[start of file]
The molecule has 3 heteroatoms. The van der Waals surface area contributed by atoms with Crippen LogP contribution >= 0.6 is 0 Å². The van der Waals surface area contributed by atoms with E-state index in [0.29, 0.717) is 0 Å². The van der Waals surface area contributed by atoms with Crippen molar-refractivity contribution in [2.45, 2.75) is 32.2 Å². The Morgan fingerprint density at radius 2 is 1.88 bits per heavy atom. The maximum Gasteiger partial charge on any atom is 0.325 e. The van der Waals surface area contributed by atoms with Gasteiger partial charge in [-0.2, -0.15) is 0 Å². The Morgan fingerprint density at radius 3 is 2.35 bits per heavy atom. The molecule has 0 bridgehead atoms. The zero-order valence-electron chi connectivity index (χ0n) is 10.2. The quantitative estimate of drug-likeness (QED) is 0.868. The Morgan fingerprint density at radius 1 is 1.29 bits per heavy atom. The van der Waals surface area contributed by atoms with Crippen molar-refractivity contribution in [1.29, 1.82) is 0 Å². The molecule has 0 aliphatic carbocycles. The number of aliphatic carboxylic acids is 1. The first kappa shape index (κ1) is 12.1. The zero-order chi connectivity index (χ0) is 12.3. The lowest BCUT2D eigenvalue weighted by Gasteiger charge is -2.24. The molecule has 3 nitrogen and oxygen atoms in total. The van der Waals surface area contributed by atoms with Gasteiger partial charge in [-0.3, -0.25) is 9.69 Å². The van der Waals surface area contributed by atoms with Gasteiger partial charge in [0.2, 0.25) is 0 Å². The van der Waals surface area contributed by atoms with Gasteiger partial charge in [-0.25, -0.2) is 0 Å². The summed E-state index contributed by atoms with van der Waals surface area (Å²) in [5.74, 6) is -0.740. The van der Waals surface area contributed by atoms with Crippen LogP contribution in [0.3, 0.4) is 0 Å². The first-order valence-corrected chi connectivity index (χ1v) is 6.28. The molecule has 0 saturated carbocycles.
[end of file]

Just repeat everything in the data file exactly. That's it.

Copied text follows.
The molecule has 3 heteroatoms. The van der Waals surface area contributed by atoms with Crippen LogP contribution >= 0.6 is 0 Å². The van der Waals surface area contributed by atoms with E-state index in [0.29, 0.717) is 0 Å². The van der Waals surface area contributed by atoms with Crippen molar-refractivity contribution in [2.45, 2.75) is 32.2 Å². The Morgan fingerprint density at radius 2 is 1.88 bits per heavy atom. The maximum Gasteiger partial charge on any atom is 0.325 e. The van der Waals surface area contributed by atoms with Gasteiger partial charge in [-0.2, -0.15) is 0 Å². The Morgan fingerprint density at radius 3 is 2.35 bits per heavy atom. The molecule has 0 bridgehead atoms. The zero-order valence-electron chi connectivity index (χ0n) is 10.2. The quantitative estimate of drug-likeness (QED) is 0.868. The Morgan fingerprint density at radius 1 is 1.29 bits per heavy atom. The van der Waals surface area contributed by atoms with Crippen molar-refractivity contribution in [1.29, 1.82) is 0 Å². The molecule has 0 aliphatic carbocycles. The number of aliphatic carboxylic acids is 1. The first kappa shape index (κ1) is 12.1. The zero-order chi connectivity index (χ0) is 12.3. The lowest BCUT2D eigenvalue weighted by Gasteiger charge is -2.24. The molecule has 3 nitrogen and oxygen atoms in total. The van der Waals surface area contributed by atoms with Gasteiger partial charge in [-0.3, -0.25) is 9.69 Å². The van der Waals surface area contributed by atoms with Gasteiger partial charge in [0.2, 0.25) is 0 Å². The van der Waals surface area contributed by atoms with Gasteiger partial charge in [-0.25, -0.2) is 0 Å². The summed E-state index contributed by atoms with van der Waals surface area (Å²) in [5.74, 6) is -0.740. The van der Waals surface area contributed by atoms with Crippen LogP contribution in [0.3, 0.4) is 0 Å². The first-order valence-corrected chi connectivity index (χ1v) is 6.28. The molecule has 0 saturated carbocycles.